Many people who are new to golf make a lot of assumptions about how the course is cared for and managed. Everything from the location of the green to the sand traps to the driving range might seem like it will be set in stone at your favorite golf course. However, that is not actually the case.
Many golf courses do move the holes in their course. This is because the holes can get damaged due to lots of foot traffic and putting, and they might get ragged or have a depression near them that throws off play. This is a practice that is common to both local and professional play courses to preserve the putting spaces at each hole.
How is a New Hole Made in the Green?
The holes are required to be 4.25 inches in diameter and a minimum of 4 inches deep per professional golfing rules. The greenskeeper is the one that makes the new hole, and they use a specialized cutting tool to cut a new hole and pull the plug of soil and grass from the hole. The bottom of the hole is then smoothed out, and the cup is removed from the original location and placed in the new hole.
The old hole it filled by putting the plug of dirt taken from the new hole into the space where the hole had been. The plug will be pressed into place, and some fill dirt might be needed to complete the process of filling in the space where the flag was once inserted and where putting was done.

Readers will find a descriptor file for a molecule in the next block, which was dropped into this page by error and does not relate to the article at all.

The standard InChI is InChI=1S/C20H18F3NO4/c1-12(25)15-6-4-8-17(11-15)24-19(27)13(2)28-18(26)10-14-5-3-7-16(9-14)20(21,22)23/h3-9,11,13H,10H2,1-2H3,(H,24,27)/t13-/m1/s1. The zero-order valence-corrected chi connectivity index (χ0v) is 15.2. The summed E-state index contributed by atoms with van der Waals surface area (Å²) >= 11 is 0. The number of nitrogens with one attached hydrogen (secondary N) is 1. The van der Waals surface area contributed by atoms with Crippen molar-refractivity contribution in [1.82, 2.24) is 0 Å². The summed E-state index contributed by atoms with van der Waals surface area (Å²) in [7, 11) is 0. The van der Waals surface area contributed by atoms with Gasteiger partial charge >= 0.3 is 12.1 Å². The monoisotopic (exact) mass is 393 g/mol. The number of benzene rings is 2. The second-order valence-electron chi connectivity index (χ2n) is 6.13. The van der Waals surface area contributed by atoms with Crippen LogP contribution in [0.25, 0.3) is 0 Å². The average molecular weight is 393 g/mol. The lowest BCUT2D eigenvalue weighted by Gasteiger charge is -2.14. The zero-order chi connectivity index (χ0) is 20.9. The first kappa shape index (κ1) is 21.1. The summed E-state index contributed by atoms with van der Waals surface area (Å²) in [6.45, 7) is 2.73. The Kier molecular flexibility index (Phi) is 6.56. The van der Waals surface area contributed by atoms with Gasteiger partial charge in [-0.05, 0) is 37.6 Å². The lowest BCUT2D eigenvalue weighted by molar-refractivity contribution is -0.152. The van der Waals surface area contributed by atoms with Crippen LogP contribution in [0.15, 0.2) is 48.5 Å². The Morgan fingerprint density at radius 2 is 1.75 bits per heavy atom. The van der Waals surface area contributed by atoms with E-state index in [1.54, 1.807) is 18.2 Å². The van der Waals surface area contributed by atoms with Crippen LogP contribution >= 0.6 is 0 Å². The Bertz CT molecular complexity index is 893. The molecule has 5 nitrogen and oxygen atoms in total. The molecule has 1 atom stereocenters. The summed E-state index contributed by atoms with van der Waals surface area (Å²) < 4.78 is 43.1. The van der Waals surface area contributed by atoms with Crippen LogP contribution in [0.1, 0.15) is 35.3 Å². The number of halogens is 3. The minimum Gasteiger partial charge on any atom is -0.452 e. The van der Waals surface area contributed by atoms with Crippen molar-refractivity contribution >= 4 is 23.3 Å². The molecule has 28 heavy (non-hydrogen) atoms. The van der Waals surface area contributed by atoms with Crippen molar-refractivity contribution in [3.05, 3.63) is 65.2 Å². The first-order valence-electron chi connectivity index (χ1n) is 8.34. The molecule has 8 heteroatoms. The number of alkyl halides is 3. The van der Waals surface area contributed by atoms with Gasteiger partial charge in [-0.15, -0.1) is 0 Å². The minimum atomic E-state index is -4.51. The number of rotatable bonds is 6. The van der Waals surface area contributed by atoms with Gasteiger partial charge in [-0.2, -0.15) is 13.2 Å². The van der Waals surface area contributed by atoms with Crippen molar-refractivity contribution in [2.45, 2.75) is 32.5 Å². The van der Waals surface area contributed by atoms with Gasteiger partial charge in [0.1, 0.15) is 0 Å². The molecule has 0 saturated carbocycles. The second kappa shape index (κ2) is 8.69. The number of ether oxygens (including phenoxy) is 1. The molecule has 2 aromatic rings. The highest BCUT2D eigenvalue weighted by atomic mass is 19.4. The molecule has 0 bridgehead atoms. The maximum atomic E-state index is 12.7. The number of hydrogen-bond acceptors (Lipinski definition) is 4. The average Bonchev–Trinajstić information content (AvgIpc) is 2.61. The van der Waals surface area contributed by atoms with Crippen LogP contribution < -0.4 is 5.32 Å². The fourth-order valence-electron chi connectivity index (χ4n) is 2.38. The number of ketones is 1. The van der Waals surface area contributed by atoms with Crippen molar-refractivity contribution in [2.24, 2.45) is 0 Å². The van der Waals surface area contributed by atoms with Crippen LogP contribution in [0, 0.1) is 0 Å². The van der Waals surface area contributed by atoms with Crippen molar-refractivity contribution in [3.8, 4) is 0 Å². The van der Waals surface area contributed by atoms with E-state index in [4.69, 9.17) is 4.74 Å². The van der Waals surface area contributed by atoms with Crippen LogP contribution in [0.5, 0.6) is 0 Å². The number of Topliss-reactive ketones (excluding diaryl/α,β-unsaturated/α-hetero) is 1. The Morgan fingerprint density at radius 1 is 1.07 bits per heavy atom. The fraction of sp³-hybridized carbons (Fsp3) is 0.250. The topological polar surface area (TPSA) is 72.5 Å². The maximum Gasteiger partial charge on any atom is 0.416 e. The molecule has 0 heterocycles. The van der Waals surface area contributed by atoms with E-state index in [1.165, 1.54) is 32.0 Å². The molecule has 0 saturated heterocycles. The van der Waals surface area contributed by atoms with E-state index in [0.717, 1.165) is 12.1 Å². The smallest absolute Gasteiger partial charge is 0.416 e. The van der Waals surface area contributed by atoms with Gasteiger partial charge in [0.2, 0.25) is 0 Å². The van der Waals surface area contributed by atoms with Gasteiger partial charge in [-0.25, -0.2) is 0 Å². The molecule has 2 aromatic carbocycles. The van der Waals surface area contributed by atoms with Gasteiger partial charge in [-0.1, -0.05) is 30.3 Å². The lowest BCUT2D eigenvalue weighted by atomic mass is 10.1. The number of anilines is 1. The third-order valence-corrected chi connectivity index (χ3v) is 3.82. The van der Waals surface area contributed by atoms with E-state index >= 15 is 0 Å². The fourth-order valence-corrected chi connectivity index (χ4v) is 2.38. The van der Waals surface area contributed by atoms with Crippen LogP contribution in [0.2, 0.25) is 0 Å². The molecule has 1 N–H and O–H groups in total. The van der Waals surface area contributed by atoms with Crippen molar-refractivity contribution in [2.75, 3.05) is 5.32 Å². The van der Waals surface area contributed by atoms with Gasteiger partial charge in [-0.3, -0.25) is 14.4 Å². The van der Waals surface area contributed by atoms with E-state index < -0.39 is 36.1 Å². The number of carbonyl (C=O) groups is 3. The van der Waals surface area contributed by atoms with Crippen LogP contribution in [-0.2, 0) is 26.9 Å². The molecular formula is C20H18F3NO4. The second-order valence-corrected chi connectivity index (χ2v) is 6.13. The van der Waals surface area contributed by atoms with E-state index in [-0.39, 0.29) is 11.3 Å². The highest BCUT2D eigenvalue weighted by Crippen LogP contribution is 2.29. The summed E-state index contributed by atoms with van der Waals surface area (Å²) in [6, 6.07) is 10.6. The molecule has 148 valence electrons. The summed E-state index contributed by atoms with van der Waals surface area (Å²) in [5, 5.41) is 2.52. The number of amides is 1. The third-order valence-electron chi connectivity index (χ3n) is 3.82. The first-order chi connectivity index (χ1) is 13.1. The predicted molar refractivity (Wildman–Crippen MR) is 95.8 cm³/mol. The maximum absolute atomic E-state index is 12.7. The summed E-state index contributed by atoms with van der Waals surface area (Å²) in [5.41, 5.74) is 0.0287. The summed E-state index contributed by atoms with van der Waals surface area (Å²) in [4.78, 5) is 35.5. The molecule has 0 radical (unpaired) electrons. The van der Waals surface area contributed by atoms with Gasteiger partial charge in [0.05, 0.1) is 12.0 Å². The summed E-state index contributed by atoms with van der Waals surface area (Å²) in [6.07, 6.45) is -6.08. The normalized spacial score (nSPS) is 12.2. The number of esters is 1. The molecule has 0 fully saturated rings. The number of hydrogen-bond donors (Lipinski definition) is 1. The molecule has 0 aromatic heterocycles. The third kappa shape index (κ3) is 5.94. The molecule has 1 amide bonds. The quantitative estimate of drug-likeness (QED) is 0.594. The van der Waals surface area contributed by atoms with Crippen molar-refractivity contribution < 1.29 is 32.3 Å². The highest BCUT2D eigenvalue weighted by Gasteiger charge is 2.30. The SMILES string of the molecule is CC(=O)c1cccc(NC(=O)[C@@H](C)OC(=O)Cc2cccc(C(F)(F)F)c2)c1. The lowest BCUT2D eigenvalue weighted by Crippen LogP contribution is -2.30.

This process keeps golf courses fresh and easy to play, and it can also help to maintain the green. There are many different philosophies about the location where new holes should be placed in relationship to the old hole, and there are plenty of golf course architects who make manuals about how to undertake this task. Well-maintained courses will always provide this service for the people who play through their course, and they will use the advice of these experts to help guide their decisions about the placement of the new hole.
You might be thinking that this will change the playability of the hole on the course, and it might change your angle of attack to the putting green somewhat. However, that is the nature of golf, and you should be willing to learn to play through a well-maintained course that makes these adjustments from time to time.
Golf Courses Move the Holes to Protect the Green
The main reason that golf courses move the holes on the putting green is to protect the grass and to make sure that there is no sunken depression around the hole itself. This is part of normal maintenance for putting greens and golf courses, and most golf course owners will make sure to take on this task from time to time to keep the course in good condition.
This article was last updated on February 7, 2023 .